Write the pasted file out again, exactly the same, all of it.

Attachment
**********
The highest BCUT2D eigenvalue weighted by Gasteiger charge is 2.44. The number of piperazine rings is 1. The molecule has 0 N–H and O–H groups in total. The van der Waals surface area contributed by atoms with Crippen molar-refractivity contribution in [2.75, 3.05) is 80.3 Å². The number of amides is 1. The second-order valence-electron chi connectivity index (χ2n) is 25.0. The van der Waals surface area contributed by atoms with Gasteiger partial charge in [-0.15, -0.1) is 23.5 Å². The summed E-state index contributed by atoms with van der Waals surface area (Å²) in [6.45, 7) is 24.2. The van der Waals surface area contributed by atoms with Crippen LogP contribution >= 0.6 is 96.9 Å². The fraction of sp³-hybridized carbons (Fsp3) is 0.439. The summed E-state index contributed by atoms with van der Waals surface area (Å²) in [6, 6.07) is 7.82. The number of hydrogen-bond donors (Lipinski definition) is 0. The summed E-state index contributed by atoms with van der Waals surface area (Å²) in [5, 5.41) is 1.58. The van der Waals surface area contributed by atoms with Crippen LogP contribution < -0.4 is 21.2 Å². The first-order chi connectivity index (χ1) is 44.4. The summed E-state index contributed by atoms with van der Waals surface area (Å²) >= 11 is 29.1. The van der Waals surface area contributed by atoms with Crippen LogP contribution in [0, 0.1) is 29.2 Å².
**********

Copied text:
The highest BCUT2D eigenvalue weighted by Gasteiger charge is 2.44. The number of piperazine rings is 1. The molecule has 0 N–H and O–H groups in total. The van der Waals surface area contributed by atoms with Crippen molar-refractivity contribution in [2.75, 3.05) is 80.3 Å². The number of amides is 1. The second-order valence-electron chi connectivity index (χ2n) is 25.0. The van der Waals surface area contributed by atoms with Gasteiger partial charge in [-0.15, -0.1) is 23.5 Å². The summed E-state index contributed by atoms with van der Waals surface area (Å²) in [6.45, 7) is 24.2. The van der Waals surface area contributed by atoms with Crippen LogP contribution >= 0.6 is 96.9 Å². The fraction of sp³-hybridized carbons (Fsp3) is 0.439. The summed E-state index contributed by atoms with van der Waals surface area (Å²) in [6, 6.07) is 7.82. The number of hydrogen-bond donors (Lipinski definition) is 0. The summed E-state index contributed by atoms with van der Waals surface area (Å²) in [5, 5.41) is 1.58. The van der Waals surface area contributed by atoms with Crippen LogP contribution < -0.4 is 21.2 Å². The first-order chi connectivity index (χ1) is 44.4. The summed E-state index contributed by atoms with van der Waals surface area (Å²) >= 11 is 29.1. The van der Waals surface area contributed by atoms with Crippen LogP contribution in [0, 0.1) is 29.2 Å².